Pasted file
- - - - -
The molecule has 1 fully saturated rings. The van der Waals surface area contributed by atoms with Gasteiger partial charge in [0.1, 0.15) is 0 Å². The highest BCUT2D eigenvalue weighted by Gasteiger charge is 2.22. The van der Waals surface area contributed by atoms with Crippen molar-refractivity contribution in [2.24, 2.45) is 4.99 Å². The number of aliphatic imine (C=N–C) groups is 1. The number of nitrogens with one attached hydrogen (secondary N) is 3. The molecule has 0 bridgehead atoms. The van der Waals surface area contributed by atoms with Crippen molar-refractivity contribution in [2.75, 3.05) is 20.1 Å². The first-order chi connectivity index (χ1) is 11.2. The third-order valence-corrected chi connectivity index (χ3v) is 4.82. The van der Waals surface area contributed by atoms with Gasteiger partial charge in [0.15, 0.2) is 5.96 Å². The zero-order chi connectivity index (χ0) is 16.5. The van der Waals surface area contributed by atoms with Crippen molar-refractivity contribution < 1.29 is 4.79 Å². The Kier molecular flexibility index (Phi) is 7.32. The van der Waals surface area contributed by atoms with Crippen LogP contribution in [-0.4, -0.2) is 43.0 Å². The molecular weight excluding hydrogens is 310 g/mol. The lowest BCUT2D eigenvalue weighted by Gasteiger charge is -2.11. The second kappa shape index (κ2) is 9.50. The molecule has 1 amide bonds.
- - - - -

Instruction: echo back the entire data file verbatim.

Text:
The molecule has 1 fully saturated rings. The van der Waals surface area contributed by atoms with Gasteiger partial charge in [0.1, 0.15) is 0 Å². The highest BCUT2D eigenvalue weighted by Gasteiger charge is 2.22. The van der Waals surface area contributed by atoms with Crippen molar-refractivity contribution in [2.24, 2.45) is 4.99 Å². The number of aliphatic imine (C=N–C) groups is 1. The number of nitrogens with one attached hydrogen (secondary N) is 3. The molecule has 0 bridgehead atoms. The van der Waals surface area contributed by atoms with Crippen molar-refractivity contribution in [2.75, 3.05) is 20.1 Å². The first-order chi connectivity index (χ1) is 11.2. The third-order valence-corrected chi connectivity index (χ3v) is 4.82. The van der Waals surface area contributed by atoms with Gasteiger partial charge in [0.15, 0.2) is 5.96 Å². The zero-order chi connectivity index (χ0) is 16.5. The van der Waals surface area contributed by atoms with Crippen molar-refractivity contribution < 1.29 is 4.79 Å². The Kier molecular flexibility index (Phi) is 7.32. The van der Waals surface area contributed by atoms with Crippen LogP contribution in [-0.4, -0.2) is 43.0 Å². The molecular weight excluding hydrogens is 310 g/mol. The lowest BCUT2D eigenvalue weighted by Gasteiger charge is -2.11. The second kappa shape index (κ2) is 9.50. The molecule has 1 amide bonds.